- Possible expansion. The basement has its own entrance and good headroom. One possibility is to add another unit in the basement at some point.
- Lower monthly housing cost. Our monthly housing bill would decrease when we move in. We currently pay $470/month just for the HOA at our condo. It’s great not to deal with exterior maintenance, but that’s a lot of money every single month. The mortgage would be lower as well.
- Rent is below market. The current rent is cheaper than usual. We could raise the rent a bit to help with the cash flow.
- Need repairs and updating. The kitchens were installed in the 70’s. The electrical and plumbing are not up to code. The roof is at the end of life. There is a little leak in the basement after a heavy pour down. The carpet probably needs to be replaced soon. At least, the hardwood floor still looks good. Basically, there is a long list of items that need to be updated. The previous owner is an architect so he took care of the place pretty well and the materials are good quality. But he also added a few unusual “architectural elements.”
- No Parking. The duplex does not have a garage so there is only on-street parking. The parking is really tough in this neighborhood and many people enjoy a car-free lifestyle.
- A study is not a bedroom. RB40 Jr. would get his own room – the study. There are no doors so he won’t have that much privacy. We can put up sliding curtains or something.
- Only one bathroom on the lower unit. This is going to be a problem. We’ll have to figure something out.
- Not the perfect house. It would have been perfect if the lower unit is a 2 bed/2 bath. We should have purchased a multi-unit in this area during the housing market crash. It would have been tough, though. There weren’t many properties on sale and we probably couldn’t get a loan at the time.
- The duplex was expensive… See the numbers below.
Crunch the numbers
All right, I warned you at the beginning that the duplex isn’t a great investment. Many of our readers are real estate investor and I’m a bit embarrassed to talk about the details. The numbers don’t make sense from an investment standpoint. The location is great, but the price went up years ago. We could have purchased a home in an up and coming area and that would have a much better investment. However, the schools in the up and coming areas are not very good. That’s a big concern for us so we went with a suboptimal investment. All the numbers are rounded for simplicity.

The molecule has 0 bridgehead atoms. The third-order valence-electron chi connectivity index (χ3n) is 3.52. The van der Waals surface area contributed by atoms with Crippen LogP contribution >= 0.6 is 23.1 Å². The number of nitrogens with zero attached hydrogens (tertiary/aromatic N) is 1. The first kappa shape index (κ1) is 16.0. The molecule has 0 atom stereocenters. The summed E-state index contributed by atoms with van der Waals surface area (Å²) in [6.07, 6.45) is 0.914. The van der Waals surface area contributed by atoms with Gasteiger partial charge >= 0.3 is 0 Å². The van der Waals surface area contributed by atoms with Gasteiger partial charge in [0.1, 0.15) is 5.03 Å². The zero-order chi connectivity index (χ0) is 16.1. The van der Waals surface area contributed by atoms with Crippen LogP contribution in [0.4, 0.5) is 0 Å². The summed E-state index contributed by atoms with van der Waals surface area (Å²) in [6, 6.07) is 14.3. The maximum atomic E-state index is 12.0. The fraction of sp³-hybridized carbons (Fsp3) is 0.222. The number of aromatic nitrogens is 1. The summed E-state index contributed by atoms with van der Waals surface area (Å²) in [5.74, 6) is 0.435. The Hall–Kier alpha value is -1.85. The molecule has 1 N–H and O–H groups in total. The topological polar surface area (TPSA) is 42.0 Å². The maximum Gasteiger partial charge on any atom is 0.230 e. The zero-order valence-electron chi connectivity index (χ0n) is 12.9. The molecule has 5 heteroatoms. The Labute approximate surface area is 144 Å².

- 1031 exchange rental home: $260,000
- Cash from 4-plex: $135,000. Reserve $15,000 for tax so we have about $120,000 to work with.
- Seller asking $650,000 in February 2014.
- Reduced to $599,000 in April.
- We offered $560,000 at the end of June.
- We rolled $260,000 from the rental home and added $100,000 cash.
- We got a $200,000 mortgage from our credit union. 30 years FRM at 4.25%.
Monthly Cash flow
|Rent upper unit||$820|
|Rent lower unit||$1,200|
|Water and trash||$100|
*oops. I forgot to factor in vacancy. It’ll probably be less than 5%.
So you can see why I told you this isn’t a great investment. We put a lot of money into the place and the estimated cash flow is under $100/month. I plan to raise the rent a bit to bring it up over $100. There is actually more headroom, but the tenants are good and I want to keep them.
From a financial standpoint, keeping the old rental home would be better. However, it doesn’t fit in with our long term goals. Another option is to wait for the next housing market crash, but I guess I’m not patient enough to do that. Anyway, our family is a bit unusual so we have to make some sacrifices. Well, what do you think?
Real Estate Crowdfunding
A new way to invest in real estate is through real estate crowdfunding. Investors pool their money to fund a project which is managed by a local company. I just opened an account at out Realty Shares and I plan to invest about $10,000 in 2017. Realty Shares vetted the projects, but you can do your own research and invest in the areas that you like. Each investment is different and the minimum investment is from $2,000 to $25,000. This is a new way to invest in real estate and I want to see if it will be a good passive income stream.
For 2018, Joe plans to diversify his passive income by investing in US heartland real estate through RealtyShares. He has 3 rental units in Portland and he believes the local market is getting overpriced.
Joe highly recommends Personal Capital for DIY investors. He logs on to Personal Capital almost daily to check his cash flow and net worth. They have many useful tools that will help every investor analyze their portfolio and plan for retirement.